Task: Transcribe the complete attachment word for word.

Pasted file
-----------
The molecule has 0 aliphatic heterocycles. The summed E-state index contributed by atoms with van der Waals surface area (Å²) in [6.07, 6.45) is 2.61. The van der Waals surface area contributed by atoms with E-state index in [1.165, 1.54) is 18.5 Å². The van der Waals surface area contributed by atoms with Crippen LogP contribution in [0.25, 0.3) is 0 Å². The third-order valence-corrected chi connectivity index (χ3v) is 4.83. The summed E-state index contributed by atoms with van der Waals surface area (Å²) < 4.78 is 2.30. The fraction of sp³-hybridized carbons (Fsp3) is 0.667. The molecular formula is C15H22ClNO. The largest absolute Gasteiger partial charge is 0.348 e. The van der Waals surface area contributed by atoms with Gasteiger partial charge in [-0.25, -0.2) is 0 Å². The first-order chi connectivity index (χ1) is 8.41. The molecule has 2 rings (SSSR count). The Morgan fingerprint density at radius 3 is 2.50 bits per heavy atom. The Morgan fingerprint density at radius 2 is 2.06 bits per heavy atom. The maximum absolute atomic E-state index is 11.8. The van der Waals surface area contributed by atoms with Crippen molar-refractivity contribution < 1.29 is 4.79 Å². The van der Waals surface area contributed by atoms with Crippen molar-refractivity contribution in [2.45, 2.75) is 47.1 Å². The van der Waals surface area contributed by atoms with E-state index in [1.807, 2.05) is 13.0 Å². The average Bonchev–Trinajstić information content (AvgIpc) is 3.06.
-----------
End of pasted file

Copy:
The molecule has 0 aliphatic heterocycles. The summed E-state index contributed by atoms with van der Waals surface area (Å²) in [6.07, 6.45) is 2.61. The van der Waals surface area contributed by atoms with E-state index in [1.165, 1.54) is 18.5 Å². The van der Waals surface area contributed by atoms with Crippen LogP contribution in [0.25, 0.3) is 0 Å². The third-order valence-corrected chi connectivity index (χ3v) is 4.83. The summed E-state index contributed by atoms with van der Waals surface area (Å²) < 4.78 is 2.30. The fraction of sp³-hybridized carbons (Fsp3) is 0.667. The molecular formula is C15H22ClNO. The largest absolute Gasteiger partial charge is 0.348 e. The van der Waals surface area contributed by atoms with Gasteiger partial charge in [-0.25, -0.2) is 0 Å². The first-order chi connectivity index (χ1) is 8.41. The molecule has 2 rings (SSSR count). The Morgan fingerprint density at radius 3 is 2.50 bits per heavy atom. The Morgan fingerprint density at radius 2 is 2.06 bits per heavy atom. The maximum absolute atomic E-state index is 11.8. The van der Waals surface area contributed by atoms with Crippen molar-refractivity contribution < 1.29 is 4.79 Å². The van der Waals surface area contributed by atoms with Crippen molar-refractivity contribution in [2.45, 2.75) is 47.1 Å². The van der Waals surface area contributed by atoms with E-state index in [1.807, 2.05) is 13.0 Å². The average Bonchev–Trinajstić information content (AvgIpc) is 3.06.